Smoking’s impact on urological health

The devastating impact smoking has on your heart and lungs is well known.  From cardiovascular disease to deadly lung cancer, smoking takes a toll on these vital organs. However, if you smoke, you will also play fire with its impact on the health of your kidneys, bladder, prostate, and, if a man, your ability to achieve an erection. These urological issues will directly affect your life, setting into motion a possible scenario of developing urological cancers and other health conditions, associated with smoking.

Why smoking affects urological health

Smoking cigarettes are not the only thing that impacts urological health. E-cigarettes, hookas, and smokeless or chewing tobacco also can cause health problems just as risky as cigarettes.

When you smoke, this causes a variety of situations within your body that may ultimately affects urological issues. For example, smoking increases inflammation, leads to free radicals causing a buildup of toxins, and impacts circulating hormone levels that increase your exposure to deadly carcinogens. 

Urologists are uniquely positioned to work with their patients who smoke or use tobacco products by helping them end their dependence on these substances and to help them learn healthier lifestyle habits.

Urological conditions impacted by smoking

Several urological conditions are affected when you smoke. The best advice is never to start smoking, but if you already are, seek help in learning how to quit. The longer you smoke or use other tobacco products, the more devastating impact it will have on urological health.

Here is a list of urological conditions affected by smoking:

  • Bladder cancer

The fifth most common solid organ cancer in the United States is bladder cancer. Studies have found smoking triples the risk for bladder cancer compared to nonsmokers. Every time someone who smokes takes a puff, it exposes their body to about 60 carcinogens found in urine specimens from smokers. Therefore, smoking is a modifiable risk factor for avoiding this type of cancer. In addition, smokers who quit will reduce their risk of bladder cancer dramatically.

  • Prostate cancer

There are many risk factors for prostate cancer which include family history, dietary factors, inflammation, and infectious diseases. Through research, men who smoke and are exposed to toxins from nicotine have been shown to be at a higher risk of developing this disease, with long-term smokers at a greater risk of aggressive and more advanced disease. Cigarette smoking also impacts circulating hormone levels that expose men to carcinogens. It’s also believed that smoking leads to oxidative damage with a buildup of toxins in cells.  Death rates of men who smoke and are diagnosed with prostate cancer have 43% higher risk than men who are nonsmokers.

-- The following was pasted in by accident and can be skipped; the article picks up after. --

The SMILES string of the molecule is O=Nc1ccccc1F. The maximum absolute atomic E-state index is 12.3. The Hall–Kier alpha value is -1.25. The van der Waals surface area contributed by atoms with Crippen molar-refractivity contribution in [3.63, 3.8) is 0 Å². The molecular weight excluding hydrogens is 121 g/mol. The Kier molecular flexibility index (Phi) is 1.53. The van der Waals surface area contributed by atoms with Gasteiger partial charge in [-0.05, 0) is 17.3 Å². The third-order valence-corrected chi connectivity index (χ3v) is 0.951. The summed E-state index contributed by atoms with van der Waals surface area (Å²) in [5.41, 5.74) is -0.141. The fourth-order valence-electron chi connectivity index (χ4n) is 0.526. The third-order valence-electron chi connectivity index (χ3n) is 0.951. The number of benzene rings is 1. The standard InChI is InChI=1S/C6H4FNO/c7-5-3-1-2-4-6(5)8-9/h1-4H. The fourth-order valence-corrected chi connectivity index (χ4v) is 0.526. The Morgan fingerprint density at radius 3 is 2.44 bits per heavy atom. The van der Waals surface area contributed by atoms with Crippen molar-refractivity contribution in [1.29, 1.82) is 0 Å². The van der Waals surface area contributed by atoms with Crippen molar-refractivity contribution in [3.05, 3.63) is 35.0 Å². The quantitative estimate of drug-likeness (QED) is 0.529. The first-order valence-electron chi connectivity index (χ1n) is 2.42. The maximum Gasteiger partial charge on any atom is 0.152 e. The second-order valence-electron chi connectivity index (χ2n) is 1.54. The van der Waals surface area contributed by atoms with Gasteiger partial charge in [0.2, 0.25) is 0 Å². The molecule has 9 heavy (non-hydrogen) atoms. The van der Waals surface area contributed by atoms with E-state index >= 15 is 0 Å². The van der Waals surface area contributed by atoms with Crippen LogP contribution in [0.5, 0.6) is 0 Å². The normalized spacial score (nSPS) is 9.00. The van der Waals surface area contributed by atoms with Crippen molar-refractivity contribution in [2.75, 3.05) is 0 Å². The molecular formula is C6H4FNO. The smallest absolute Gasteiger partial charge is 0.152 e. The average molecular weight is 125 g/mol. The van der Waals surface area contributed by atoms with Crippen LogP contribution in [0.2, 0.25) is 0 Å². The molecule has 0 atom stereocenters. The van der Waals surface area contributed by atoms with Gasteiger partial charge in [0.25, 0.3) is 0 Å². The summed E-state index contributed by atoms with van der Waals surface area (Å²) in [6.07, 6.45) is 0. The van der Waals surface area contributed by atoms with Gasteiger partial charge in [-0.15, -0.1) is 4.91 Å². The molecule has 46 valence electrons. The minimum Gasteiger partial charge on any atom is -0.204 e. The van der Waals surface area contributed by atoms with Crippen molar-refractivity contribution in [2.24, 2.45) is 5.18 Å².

• Kidney cancer

Most kidney cancers develop from lifestyle choices including smoking cigarettes, and especially long-term smoking. Tobacco smoking has been classified as a risk factor for cancer in the kidneys, ureters, and renal pelvis. A meta-analysis found that people who smoke 20 cigarettes a day or more had a 60% to 100% higher risk of developing kidney cancer than nonsmokers. 

  • Erectile dysfunction

Unsurprisingly, men who smoke are more prone to erectile dysfunction (ED). This is because, for men, achieving an erection requires good blood flow. But smoking can be one component that leads to the buildup of atherosclerosis or the narrowing of the small blood vessels leading to the penis. 

  • Incontinence

Studies have been done on the relationship between smoking women and their risk of urinary incontinence. What has been shown is that smoking contributes to stress and could lead to stress incontinence. Also, anyone with chronic obstructive pulmonary disease (COPD), who often have fits of coughing, is advised to quit smoking to reduce the pressure on the pelvic floor muscles when a person coughs, that could cause incontinence. 

  • Infertility

Many studies have found an association between men and women who smoke and fertility. While smoking is discouraged during pregnancy due to potential damage to the developing baby, couples trying to conceive, will have a more challenging time if either the man or woman smokes. 

In conclusion

Primary care physicians to urologists, should try to educate their patients on the ramifications of smoking and potentially raising their risk of urological cancers or other conditions. In addition, if a patient smokes, motivating them to join a smoking cessation program to help them quit, is an excellent start to snuffing out cigarettes for good. 

Dr. David Samadi is the Director of Men’s Health and Urologic Oncology at St. Francis Hospital in Long Island. He’s a renowned and highly successful board certified Urologic Oncologist Expert and Robotic Surgeon in New York City, regarded as one of the leading prostate surgeons in the U.S., with a vast expertise in prostate cancer treatment and Robotic-Assisted Laparoscopic Prostatectomy.  Dr. Samadi is a medical contributor to NewsMax TV and is also the author of The Ultimate MANual, Dr. Samadi’s Guide to Men’s Health and Wellness, available online both on Amazon and Barnes & Noble. Visit Dr. Samadi’s websites at robotic oncology and prostate cancer 911. 


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